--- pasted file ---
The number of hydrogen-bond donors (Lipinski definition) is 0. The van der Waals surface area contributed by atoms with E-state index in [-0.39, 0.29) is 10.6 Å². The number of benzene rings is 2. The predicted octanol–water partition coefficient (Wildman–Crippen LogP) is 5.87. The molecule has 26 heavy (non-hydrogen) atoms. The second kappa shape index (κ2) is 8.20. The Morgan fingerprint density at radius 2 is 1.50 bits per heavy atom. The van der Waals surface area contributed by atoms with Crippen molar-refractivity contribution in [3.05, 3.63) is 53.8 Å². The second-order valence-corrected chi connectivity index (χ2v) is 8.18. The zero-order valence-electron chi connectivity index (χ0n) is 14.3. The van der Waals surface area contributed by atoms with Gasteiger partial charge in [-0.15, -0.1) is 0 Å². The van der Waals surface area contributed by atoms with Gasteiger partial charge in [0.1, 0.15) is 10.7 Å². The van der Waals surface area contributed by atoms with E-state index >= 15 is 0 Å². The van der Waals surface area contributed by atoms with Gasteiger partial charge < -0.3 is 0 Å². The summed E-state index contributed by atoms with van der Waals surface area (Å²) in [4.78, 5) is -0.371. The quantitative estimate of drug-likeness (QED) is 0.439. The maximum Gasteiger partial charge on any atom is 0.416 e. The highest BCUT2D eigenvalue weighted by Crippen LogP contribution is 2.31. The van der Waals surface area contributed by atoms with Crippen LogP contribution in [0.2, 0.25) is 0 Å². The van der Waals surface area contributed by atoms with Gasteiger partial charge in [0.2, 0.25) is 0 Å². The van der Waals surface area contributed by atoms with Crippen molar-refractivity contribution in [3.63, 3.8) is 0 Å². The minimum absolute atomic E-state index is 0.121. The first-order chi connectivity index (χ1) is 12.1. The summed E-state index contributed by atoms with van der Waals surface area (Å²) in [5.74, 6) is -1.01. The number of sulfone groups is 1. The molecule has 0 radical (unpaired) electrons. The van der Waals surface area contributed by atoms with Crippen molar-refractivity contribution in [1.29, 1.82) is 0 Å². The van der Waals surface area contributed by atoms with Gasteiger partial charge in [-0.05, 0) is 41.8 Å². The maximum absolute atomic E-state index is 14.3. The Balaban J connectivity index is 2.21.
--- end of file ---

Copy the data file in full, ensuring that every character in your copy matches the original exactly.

The number of hydrogen-bond donors (Lipinski definition) is 0. The van der Waals surface area contributed by atoms with E-state index in [-0.39, 0.29) is 10.6 Å². The number of benzene rings is 2. The predicted octanol–water partition coefficient (Wildman–Crippen LogP) is 5.87. The molecule has 26 heavy (non-hydrogen) atoms. The second kappa shape index (κ2) is 8.20. The Morgan fingerprint density at radius 2 is 1.50 bits per heavy atom. The van der Waals surface area contributed by atoms with Crippen molar-refractivity contribution in [3.05, 3.63) is 53.8 Å². The second-order valence-corrected chi connectivity index (χ2v) is 8.18. The zero-order valence-electron chi connectivity index (χ0n) is 14.3. The van der Waals surface area contributed by atoms with Gasteiger partial charge in [-0.15, -0.1) is 0 Å². The van der Waals surface area contributed by atoms with Gasteiger partial charge in [0.1, 0.15) is 10.7 Å². The van der Waals surface area contributed by atoms with E-state index >= 15 is 0 Å². The van der Waals surface area contributed by atoms with Gasteiger partial charge < -0.3 is 0 Å². The summed E-state index contributed by atoms with van der Waals surface area (Å²) in [4.78, 5) is -0.371. The quantitative estimate of drug-likeness (QED) is 0.439. The maximum Gasteiger partial charge on any atom is 0.416 e. The highest BCUT2D eigenvalue weighted by Crippen LogP contribution is 2.31. The van der Waals surface area contributed by atoms with Crippen LogP contribution in [0.2, 0.25) is 0 Å². The van der Waals surface area contributed by atoms with Gasteiger partial charge in [0.2, 0.25) is 0 Å². The van der Waals surface area contributed by atoms with Crippen molar-refractivity contribution in [3.63, 3.8) is 0 Å². The minimum absolute atomic E-state index is 0.121. The first-order chi connectivity index (χ1) is 12.1. The summed E-state index contributed by atoms with van der Waals surface area (Å²) in [5.74, 6) is -1.01. The number of sulfone groups is 1. The molecule has 0 radical (unpaired) electrons. The van der Waals surface area contributed by atoms with Crippen molar-refractivity contribution in [1.29, 1.82) is 0 Å². The van der Waals surface area contributed by atoms with Gasteiger partial charge in [-0.05, 0) is 41.8 Å². The maximum absolute atomic E-state index is 14.3. The Balaban J connectivity index is 2.21.